Phylum Echinodermata, Class Asteroidea, Order Forcipulatida, Family Asteriidae

Six armed sea star; arm radius to 4 cm. 

Common but inconspicuous in intertidal & shallow subtidal sites. Generalist predator, feeds on small snails, small mussels & barnacles, sea cucumbers. Females brood eggs to juvenile stage under oral disc and do not feed during incubation. 

Geogr. Range: Puget Sound to southern California
Synonyms: previously referred to as Leptasterias hexactis, which is probably a northern species.
Similar species: the small 6-armed sea stars of the Pacific coast are a complex of species that are difficult to distinguish in the field.  


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Pycnopodia helianthoides Pycnopodia helianthoides  (Brandt, 1835)
Phylum Echinodermata, Class Asteroidea, Order Forcipulatida, Family Pycnopodiidae

Sunflower sea star, up to 24 arms with radius 40-60 cm; bluish-purple with reddish-orange highlights. Body much softer & flexible than other sea stars. Largest, most active sea star on Pacific coast.

Common on rocks, sand or mud. Generalist predator & scavenger. Many motile invertebrates have well-developed escape responses to Pycnopodia.

Geogr. Range: Alaska to San Diego (uncommon south of Monterey)
Synonyms:
Similar species: color, size, and body texture of Pycnopodia are distinctive.  Solaster dawsoni is rare in Monterey, has 12-13 arms, lacks obvious spines or pedicellaria on aboral surface. 


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Patiria miniata Patiria miniata  (Brandt, 1835)
Phylum Echinodermata, Class Asteroidea, Order Valvatida, Family Asterinidae

Bat star with short broadly triangular arms, radius to 10 cm. Aboral surface smooth, lacking large spines or pedicellaria; extremely varied in color (red, orange, mottled buff, blue). Individuals with 6 or 7 arms not uncommon.

Ubiquitous; most abundant sea star in Monterey region; on rock, sand, mud. Omnivorous detritivore and scavenger.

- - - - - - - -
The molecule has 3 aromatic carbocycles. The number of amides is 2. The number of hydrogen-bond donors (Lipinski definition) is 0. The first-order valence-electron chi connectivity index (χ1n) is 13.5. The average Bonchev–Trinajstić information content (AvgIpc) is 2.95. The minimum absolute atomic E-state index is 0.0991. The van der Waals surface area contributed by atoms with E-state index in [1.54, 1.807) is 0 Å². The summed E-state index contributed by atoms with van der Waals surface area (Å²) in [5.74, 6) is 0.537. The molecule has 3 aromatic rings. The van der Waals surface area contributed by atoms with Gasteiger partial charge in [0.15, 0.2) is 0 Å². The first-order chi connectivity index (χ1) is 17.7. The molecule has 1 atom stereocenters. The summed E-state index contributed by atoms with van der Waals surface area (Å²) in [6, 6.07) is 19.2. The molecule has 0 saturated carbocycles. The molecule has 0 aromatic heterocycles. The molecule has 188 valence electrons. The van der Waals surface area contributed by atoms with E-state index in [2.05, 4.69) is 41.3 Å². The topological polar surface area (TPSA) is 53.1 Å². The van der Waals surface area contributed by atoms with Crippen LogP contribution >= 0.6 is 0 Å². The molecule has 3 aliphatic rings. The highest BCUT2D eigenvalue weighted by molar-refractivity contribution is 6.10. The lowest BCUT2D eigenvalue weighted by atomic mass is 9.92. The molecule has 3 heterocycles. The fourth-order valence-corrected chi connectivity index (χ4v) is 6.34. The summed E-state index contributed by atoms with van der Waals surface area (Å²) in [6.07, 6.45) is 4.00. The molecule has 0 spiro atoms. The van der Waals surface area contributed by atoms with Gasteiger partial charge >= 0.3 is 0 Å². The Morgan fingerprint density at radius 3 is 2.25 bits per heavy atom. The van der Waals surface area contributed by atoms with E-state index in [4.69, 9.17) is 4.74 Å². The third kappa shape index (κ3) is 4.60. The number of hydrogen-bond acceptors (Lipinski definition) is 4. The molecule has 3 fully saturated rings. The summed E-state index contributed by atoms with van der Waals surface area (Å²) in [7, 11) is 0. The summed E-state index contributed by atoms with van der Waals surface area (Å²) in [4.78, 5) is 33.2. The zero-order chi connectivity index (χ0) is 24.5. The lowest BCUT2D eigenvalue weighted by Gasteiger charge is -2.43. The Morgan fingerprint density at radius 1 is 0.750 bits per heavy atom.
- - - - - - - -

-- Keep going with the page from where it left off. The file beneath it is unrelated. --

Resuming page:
Geogr. Range: Alaska to Baja
Synonyms: Asterina miniata
Similar species: Mediaster aequalis has more slender arms and distinct marginal plates around edges of arms.


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Mediaster aequalis Mediaster aequalis  Stimpson, 1857
Phylum Echinodermata, Class Asteroidea, Order Valvatida, Family Goniasteridae  

Arm radius to 10 cm; bright red-orange with triangular arms edged with conspicuous marginal plates.

Moderately common, on rocks and occasionally sand. Preys on sponges, bryozoans, sea pens; also scavenges.

Geogr. Range: Alaska to Baja
Synonyms:
Similar species: Patiria miniata has broader arms that lack marginal plates.

Image: Lagenicella (left of star), Paracyathus (top cntr., bottom rt), Balanophyllia (upper rt.), red sponge Clathria prolifera? (lower rt of cntr.)

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Dermasterias imbricata Dermasterias imbricata  (Grube, 1857)
Phylum Echinodermata, Class Asteroidea, Order Valvatida, Family Poraniidae

Leather star; arm radius to 12 cm; aboral surface smooth & slick, lacking spines or pedicellaria. Gray-green, bluish or tan with patches of red or orange. Strong distinctive garlic or sulfurous odor.

Common, on rocky substrate. Feeds primarily on cnidarians such as Epiactis prolifera and Corynactis. Diet also includes a variety of motile invertebrates (sea cucumbers, sea urchins).

Geogr. Range: Alaska to Baja
Synonyms:
Similar species: smooth texture & color pattern are distinctive.


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Poraniopsis inflata Poraniopsis inflata  (Fisher, 1906)
Phylum Echinodermata, Class Asteroidea, Order Valvatida, Family Poraniidae